Field programmable gate arrays (FPGAs) are the defining element of today's high density digital circuits. Presco has been using the Xilinx Logic Cell Arrays since their inception in the mid-1980s, becoming one of the earliest factory supported FPGA design centers in the nation.
Field programmable gate arrays (FPGAs) are the defining element of today's high density digital circuits. Presco has been using the Xilinx Logic Cell Arrays since their inception in the mid-1980s, becoming one of the earliest factory supported FPGA design centers in the nation. Since that time, FPGA cost per gate has approximated the Moore's Law curve for computers and memories, yielding a 2:1 improvement in cost every two years. Corresponding improvements in density and speed have propelled FPGAs to the forefront of modern design practice, featuring sub-nanosecond gate delays and multi-million gate capacities.
Not Just A Box of Gates
Many of today's circuit designs feature only two substantial component types: memory chips and FPGAs. Consider the features of a Xilinx Virtex chip, the XC2V1000-FG256:
This is a one million gate device in a 17 mm square package. Compared to yesterday's PALs and medium scale logic, the XC2V1000 amounts to a 5000 chip circuit housed in 0.5 square inches of board space. The image just below is a floor plan for a much smaller XCV100 device which has been configured for a video processing algorithm. At only one tenth the size of the XC2V1000, it's still a great deal of circuitry.
The Virtex2 FPGAs support multiple input/output standards including high speed interfaces such as LVDS and differential PECL that can operate at speeds of up to 840 MHz. A flexible digital clock manager (DCM) provides on-board PLLs that lock internal and external clocks to within 150 psec, an essential feature for high speed operation. The DCM can multiply, divide, or phase shift its clocks while maintaining lock to the external time base. Furthermore, these clocks can operate in spread spectrum mode to reduce radiated emissions for FCC compliance. Another interesting resource at the pins of the Virtex2 is a built-in adjustable termination resistor that eliminates the need for most signal termination networks. This removes hundreds of components from the PC card, along with their potential problems of placement, soldering, and reliability.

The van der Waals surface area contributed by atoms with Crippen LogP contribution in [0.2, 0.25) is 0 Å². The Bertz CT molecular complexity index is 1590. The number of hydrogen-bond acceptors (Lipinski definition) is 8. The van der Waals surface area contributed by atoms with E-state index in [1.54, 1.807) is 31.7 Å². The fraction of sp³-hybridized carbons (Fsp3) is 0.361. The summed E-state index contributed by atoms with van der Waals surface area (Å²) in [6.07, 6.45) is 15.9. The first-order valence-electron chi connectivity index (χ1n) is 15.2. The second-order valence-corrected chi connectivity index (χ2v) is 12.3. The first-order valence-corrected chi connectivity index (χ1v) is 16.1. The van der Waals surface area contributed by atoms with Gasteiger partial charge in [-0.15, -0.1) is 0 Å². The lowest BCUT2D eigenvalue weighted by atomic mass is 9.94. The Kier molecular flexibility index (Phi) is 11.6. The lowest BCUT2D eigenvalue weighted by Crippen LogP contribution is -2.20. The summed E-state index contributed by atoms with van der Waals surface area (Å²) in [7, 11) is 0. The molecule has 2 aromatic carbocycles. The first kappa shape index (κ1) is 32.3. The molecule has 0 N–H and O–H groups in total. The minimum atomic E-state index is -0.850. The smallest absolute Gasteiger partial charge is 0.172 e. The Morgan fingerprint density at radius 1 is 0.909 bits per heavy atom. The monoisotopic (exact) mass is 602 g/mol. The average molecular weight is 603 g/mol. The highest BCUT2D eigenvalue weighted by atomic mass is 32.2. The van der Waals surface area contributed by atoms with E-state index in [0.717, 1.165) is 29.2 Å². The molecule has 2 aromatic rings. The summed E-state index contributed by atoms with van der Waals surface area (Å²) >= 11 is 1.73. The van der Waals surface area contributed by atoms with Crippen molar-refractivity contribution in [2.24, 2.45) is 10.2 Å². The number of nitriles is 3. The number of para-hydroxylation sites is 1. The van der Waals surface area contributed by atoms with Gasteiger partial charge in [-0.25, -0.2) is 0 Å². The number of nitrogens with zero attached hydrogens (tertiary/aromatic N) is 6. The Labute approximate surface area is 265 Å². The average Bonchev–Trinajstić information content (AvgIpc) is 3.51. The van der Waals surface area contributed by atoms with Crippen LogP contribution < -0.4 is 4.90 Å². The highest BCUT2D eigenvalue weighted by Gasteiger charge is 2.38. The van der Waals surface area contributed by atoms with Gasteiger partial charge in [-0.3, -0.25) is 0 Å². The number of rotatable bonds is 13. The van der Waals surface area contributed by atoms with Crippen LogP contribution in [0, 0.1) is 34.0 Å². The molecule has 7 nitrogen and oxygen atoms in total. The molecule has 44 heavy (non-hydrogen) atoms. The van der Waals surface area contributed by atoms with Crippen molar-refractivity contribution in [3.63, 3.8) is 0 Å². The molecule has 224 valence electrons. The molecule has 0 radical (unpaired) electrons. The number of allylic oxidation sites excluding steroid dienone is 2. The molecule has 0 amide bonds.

A Turbocharger for FPGA Development
The image below is from an FPGA die editor, showing the details inside one of the logic blocks. In the earliest days of FPGA technology, entire designs were accomplished directly in the editor, but this quickly became impractical as die size increased. Later designs were implemented using schematics or other picture-based tools.
Today, Presco's FPGA development methodology is based on a hardware descriptor language (VHDL or Verilog) using the latest third party software to insure good die utilization and excellent simulation support. We have an impressive store of intellectual property that can be used to shorten your design cycle, such as an innovative FIFO design that is far superior to others in the industry. Another important aspect is test bench generation. For large FPGAs test benches can consume as much time as the chip design itself, and this often becomes the limiting factor in completing a design. Our proprietary Compiled VHDL Test Bench capability produces a 10X improvement in test bench development time.
Presco, Inc., 8 Lunar Drive, Woodbridge, CT 06525. Tel: 203-397-8722; Fax: 203-389-1129.